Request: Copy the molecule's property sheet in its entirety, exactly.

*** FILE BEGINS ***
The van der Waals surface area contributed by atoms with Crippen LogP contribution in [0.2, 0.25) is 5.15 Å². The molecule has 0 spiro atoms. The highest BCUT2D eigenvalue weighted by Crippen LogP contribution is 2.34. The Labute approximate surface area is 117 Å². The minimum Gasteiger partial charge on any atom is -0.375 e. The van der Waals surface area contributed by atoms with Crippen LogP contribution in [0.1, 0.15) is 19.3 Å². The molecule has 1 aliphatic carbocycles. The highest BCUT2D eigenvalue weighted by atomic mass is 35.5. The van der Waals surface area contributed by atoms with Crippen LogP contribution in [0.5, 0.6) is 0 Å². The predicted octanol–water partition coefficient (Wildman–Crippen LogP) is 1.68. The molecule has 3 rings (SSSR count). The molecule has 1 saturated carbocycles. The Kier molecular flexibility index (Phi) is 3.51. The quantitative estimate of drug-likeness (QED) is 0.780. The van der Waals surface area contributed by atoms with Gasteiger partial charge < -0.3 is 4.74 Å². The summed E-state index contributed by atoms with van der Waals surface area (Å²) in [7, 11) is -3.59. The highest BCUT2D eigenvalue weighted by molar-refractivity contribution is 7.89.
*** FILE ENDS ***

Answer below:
The van der Waals surface area contributed by atoms with Crippen LogP contribution in [0.2, 0.25) is 5.15 Å². The molecule has 0 spiro atoms. The highest BCUT2D eigenvalue weighted by Crippen LogP contribution is 2.34. The Labute approximate surface area is 117 Å². The minimum Gasteiger partial charge on any atom is -0.375 e. The van der Waals surface area contributed by atoms with Crippen LogP contribution in [0.1, 0.15) is 19.3 Å². The molecule has 1 aliphatic carbocycles. The highest BCUT2D eigenvalue weighted by atomic mass is 35.5. The van der Waals surface area contributed by atoms with Crippen LogP contribution in [0.5, 0.6) is 0 Å². The predicted octanol–water partition coefficient (Wildman–Crippen LogP) is 1.68. The molecule has 3 rings (SSSR count). The molecule has 1 saturated carbocycles. The Kier molecular flexibility index (Phi) is 3.51. The quantitative estimate of drug-likeness (QED) is 0.780. The van der Waals surface area contributed by atoms with Gasteiger partial charge < -0.3 is 4.74 Å². The summed E-state index contributed by atoms with van der Waals surface area (Å²) in [7, 11) is -3.59. The highest BCUT2D eigenvalue weighted by molar-refractivity contribution is 7.89.